The most powerful media channel is a real-life experience. TMR design worked closely with the Shiseido team to develop the new store concept for the US market.


How do you create a consumer journey to engage visitors, introduce them to products, and invite them to interact with products, select, try, and purchase? We planned every step of the customer journey and designed tools to support the sales associates and skincare consultants at every stage. We worked closely with staff in several Shiseido stores to understand their specific problems that ranged from stock, cleaning, and organizing to finding ways to engage potential customers in conversation. Stores ranged from Shiseido Macy’s, the busiest location in the US to Saks Fifth Avenue with more personalized service, to a regional department store.


In a typical layout, beauty counters separate the semi-private space of the brand from the rest of the store. We created a porous open boundary that invites visitors from every direction. Multiple access points to the store translate into more traffic. More circulation space gives visitors more privacy. Salespeople can approach customers and start the conversation more casually. The showcase detailing is reminiscent of airplane carts, compact, durable, and functional, with an efficient storage compartment.


The other critical component of the store design is information. Shiseido has an extremely complex product selection, with 8 lines of skincare as well as color collections. In addition, gifts, sets, and seasonal and new items play an important role and need to be prominently displayed. We designed the store as an information system..


Omotenashi originates from the Japanese tea ceremony and stands for hospitality with empathy, restraint, and attention to every detail. One of the main differences between department store “service” and Japanese hospitality (Omotenashi) is that Western service is often done with the hope that customers will pay for a product or an additional service, whereas Omotenashi is performed without an expectation of anything in return. Omotenashi is frequently invisible to the customer, it’s care that goes into preparing the space, products, and stories. We designed tools to host customers in a restrained and respectful way.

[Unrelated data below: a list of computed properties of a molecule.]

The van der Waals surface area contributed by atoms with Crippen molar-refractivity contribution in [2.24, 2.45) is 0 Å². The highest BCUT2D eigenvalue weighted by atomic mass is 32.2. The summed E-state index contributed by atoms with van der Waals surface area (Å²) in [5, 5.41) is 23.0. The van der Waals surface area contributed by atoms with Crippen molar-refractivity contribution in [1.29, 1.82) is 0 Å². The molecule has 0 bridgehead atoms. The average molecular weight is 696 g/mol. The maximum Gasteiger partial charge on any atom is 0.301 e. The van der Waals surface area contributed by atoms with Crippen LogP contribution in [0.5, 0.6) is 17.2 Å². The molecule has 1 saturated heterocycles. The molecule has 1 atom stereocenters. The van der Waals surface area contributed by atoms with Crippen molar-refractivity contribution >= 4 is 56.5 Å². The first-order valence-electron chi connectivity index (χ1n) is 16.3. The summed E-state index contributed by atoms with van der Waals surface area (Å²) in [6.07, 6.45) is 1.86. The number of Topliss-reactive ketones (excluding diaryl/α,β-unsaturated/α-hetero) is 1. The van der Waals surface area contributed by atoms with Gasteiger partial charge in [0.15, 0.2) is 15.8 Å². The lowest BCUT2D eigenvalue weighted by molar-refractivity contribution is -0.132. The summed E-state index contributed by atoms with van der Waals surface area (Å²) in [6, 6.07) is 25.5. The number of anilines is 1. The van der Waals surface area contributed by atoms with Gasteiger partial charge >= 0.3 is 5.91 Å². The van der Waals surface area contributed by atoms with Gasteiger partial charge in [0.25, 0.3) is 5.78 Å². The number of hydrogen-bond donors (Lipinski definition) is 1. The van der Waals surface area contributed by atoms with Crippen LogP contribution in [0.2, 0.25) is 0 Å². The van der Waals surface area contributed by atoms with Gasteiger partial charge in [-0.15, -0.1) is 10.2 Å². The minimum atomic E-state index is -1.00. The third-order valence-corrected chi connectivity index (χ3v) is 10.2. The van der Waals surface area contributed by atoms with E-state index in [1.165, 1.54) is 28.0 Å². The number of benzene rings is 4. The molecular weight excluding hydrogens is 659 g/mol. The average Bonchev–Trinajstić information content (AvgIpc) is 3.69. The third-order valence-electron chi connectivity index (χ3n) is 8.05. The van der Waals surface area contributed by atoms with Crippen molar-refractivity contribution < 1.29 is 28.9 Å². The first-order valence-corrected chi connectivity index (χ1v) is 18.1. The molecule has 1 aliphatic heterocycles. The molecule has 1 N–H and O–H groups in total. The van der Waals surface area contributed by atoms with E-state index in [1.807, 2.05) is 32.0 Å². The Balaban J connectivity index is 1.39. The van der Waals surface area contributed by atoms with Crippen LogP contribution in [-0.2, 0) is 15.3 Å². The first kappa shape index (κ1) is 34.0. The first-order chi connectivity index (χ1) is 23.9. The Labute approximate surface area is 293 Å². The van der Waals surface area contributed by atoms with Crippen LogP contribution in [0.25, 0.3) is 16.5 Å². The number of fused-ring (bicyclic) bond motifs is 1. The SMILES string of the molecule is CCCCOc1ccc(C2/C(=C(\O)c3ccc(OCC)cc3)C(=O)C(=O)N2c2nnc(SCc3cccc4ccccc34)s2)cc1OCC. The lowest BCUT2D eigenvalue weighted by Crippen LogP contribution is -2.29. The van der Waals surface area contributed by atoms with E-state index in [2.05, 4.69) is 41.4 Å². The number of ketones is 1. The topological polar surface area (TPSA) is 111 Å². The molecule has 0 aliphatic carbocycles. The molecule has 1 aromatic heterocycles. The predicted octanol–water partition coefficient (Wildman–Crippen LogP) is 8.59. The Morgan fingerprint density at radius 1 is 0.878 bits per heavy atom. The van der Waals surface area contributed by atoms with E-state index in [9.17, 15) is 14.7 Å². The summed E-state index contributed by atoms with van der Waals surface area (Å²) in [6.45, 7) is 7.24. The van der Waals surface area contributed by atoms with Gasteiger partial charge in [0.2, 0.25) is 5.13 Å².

Brands today are storytellers. Even small stores would have two locations devoted to temporary narratives and exhibitions. One is a wall vitrine, and another is a totem at the busiest corner of the store. It could become a temporary installation devoted to Japanese Beauty or Shiseido’s rich history or an artist collaboration to bring back aspects of Shiseido’s avant-garde image, which deeply resonates with today’s culture.


In Japan, many decisions are made in consultation with others. In the Shiseido store, a central social table replaces the typical row of testing tables. Seating in the center also feels comfortable and protected.
Beauty consultants’ tools: tablets for a digital Omotenashi experience, planners, trays, hand mirrors, and supplies have dedicated places. The Hanatsubaki mirror was designed with the lighting providing the best illumination and color rendition.


Skincare trays are the central part of the Japanese Beauty routine. Small details speak to the rituals and give the feeling of calm and integrity. A tray with a custom selection of products is assembled for each guest. A secondary makeup tray could be prepared for post-skincare, makeup consultation.


While Shiseido has always been a global brand, they have also always maintained a uniquely Japanese aesthetic. Japanese clichés and stereotypes should be avoided. For Shiseido, Japanese culture is to be found in the combination of seeming opposites: for example, tradition and avant-garde, East and West, art and science, understatement and luxury, perfection, and imperfection. How to bring across this highly nuanced and sophisticated message? It’s quite hard to grasp. It is even harder to get across in the dense, fast environment of the department store. We had to find a cohesive visual language for the physical spaces that can be recognized by an audience on digital platforms, e-commerce, and social media.


respectful audacity


bold minimalism


understated luxury

You might also like Shiseido materials and Shiseido posters.